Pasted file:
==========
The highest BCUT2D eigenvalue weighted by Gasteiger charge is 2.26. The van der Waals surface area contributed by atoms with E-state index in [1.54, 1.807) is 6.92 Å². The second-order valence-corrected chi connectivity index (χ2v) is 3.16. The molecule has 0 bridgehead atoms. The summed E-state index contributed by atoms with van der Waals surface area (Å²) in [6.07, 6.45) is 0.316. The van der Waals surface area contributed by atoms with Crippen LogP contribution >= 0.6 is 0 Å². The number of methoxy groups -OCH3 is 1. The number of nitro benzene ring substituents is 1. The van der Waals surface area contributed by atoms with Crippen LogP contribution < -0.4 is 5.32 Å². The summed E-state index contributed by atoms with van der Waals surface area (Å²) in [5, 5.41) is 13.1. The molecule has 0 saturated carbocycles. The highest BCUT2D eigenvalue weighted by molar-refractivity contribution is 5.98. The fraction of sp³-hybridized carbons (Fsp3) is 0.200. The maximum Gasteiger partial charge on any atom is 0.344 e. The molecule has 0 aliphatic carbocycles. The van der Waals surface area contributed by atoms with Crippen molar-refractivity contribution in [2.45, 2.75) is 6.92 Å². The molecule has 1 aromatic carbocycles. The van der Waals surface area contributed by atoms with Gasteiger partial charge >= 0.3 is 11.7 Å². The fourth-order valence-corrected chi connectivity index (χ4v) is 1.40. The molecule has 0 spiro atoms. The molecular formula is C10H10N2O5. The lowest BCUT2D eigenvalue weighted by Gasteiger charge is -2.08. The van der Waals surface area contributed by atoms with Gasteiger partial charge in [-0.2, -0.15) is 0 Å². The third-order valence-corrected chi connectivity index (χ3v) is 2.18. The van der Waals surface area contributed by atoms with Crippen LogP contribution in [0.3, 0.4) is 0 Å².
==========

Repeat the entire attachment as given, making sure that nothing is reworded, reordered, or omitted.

The highest BCUT2D eigenvalue weighted by Gasteiger charge is 2.26. The van der Waals surface area contributed by atoms with E-state index in [1.54, 1.807) is 6.92 Å². The second-order valence-corrected chi connectivity index (χ2v) is 3.16. The molecule has 0 bridgehead atoms. The summed E-state index contributed by atoms with van der Waals surface area (Å²) in [6.07, 6.45) is 0.316. The van der Waals surface area contributed by atoms with Crippen LogP contribution >= 0.6 is 0 Å². The number of methoxy groups -OCH3 is 1. The number of nitro benzene ring substituents is 1. The van der Waals surface area contributed by atoms with Crippen LogP contribution < -0.4 is 5.32 Å². The summed E-state index contributed by atoms with van der Waals surface area (Å²) in [5, 5.41) is 13.1. The molecule has 0 saturated carbocycles. The highest BCUT2D eigenvalue weighted by molar-refractivity contribution is 5.98. The fraction of sp³-hybridized carbons (Fsp3) is 0.200. The maximum Gasteiger partial charge on any atom is 0.344 e. The molecule has 0 aliphatic carbocycles. The van der Waals surface area contributed by atoms with Crippen molar-refractivity contribution in [2.45, 2.75) is 6.92 Å². The molecule has 1 aromatic carbocycles. The van der Waals surface area contributed by atoms with Gasteiger partial charge >= 0.3 is 11.7 Å². The fourth-order valence-corrected chi connectivity index (χ4v) is 1.40. The molecule has 0 spiro atoms. The molecular formula is C10H10N2O5. The lowest BCUT2D eigenvalue weighted by Gasteiger charge is -2.08. The van der Waals surface area contributed by atoms with Gasteiger partial charge in [-0.2, -0.15) is 0 Å². The third-order valence-corrected chi connectivity index (χ3v) is 2.18. The van der Waals surface area contributed by atoms with Crippen LogP contribution in [0.3, 0.4) is 0 Å².